Lyle became the Yankees’ bullpen ace, and established himself as one of the best relief pitchers of the 1970s, helping the Yankees to three straight pennants from 1976–1978 and winning the World Series the last two years. In 1972, he saved 35 games, an American League record at the time, and a major league record for left-handers; Ron Perranoski had set both marks in 1970, but John Hiller would surpass Lyle’s total with 38 in 1973. In 1972, Lyle also became the first southpaw to collect 100 saves in the American League. He also finished 3rd in the 1972 MVP voting.

He again led the league in saves in 1976, and in 1977 became the first AL reliever ever to win the Cy Young Award. He was named an American League All-Star in 1973, 1976 and 1977. In 1976, he broke Hoyt Wilhelm’s American League record of 154 career saves, and the following year eclipsed Perranoski’s major league mark for left-handers of 179 career saves. Through 1977, Lyle had compiled 201 career saves, and was within range of Wilhelm’s career big-league record of 227.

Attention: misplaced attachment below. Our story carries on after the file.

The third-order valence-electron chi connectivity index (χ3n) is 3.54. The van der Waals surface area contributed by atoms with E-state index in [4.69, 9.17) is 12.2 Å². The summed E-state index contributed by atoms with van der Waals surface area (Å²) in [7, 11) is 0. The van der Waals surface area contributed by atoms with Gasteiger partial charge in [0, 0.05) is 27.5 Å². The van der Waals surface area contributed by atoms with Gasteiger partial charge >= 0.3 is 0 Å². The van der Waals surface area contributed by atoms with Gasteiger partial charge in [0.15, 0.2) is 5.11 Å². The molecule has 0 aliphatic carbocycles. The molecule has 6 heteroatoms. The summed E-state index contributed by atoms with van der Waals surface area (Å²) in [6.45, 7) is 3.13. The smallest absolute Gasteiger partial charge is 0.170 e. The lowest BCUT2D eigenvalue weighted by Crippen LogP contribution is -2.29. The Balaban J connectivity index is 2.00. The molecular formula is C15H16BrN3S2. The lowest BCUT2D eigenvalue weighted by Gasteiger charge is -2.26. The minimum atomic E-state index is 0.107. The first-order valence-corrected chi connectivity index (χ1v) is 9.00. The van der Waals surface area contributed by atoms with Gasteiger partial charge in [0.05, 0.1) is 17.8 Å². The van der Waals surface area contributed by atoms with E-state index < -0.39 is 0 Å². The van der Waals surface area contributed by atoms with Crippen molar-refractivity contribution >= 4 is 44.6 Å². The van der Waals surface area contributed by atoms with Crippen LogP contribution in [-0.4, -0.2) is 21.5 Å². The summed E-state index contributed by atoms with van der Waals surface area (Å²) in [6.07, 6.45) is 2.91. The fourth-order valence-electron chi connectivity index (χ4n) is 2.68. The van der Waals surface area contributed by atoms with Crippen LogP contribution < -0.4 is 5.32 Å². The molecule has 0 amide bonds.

Much as later Yankees closer Mariano Rivera has entered games to the tune of “Enter Sandman,” Lyle has also been associated with a trademark song to herald his entry into games, “Pomp and Circumstance” played by the stadium organist, the late Ed Layton.

But despite the fact Lyle had won the 1977 Cy Young Award, the Yankees signed Goose Gossage as a free agent during the 1977 off-season, and Gossage followed with an outstanding 1978 season which made Lyle expendable. On November 10, 1978, Lyle was part of a major trade that sent him, along with four other players and cash, to the Texas Rangers in exchange for Juan Beníquez and four other players, including a young Dave Righeti. During the 1978 season, Yankees teammate Graig Nettles famously quipped that Lyle went “from Cy Young to sayonara.”

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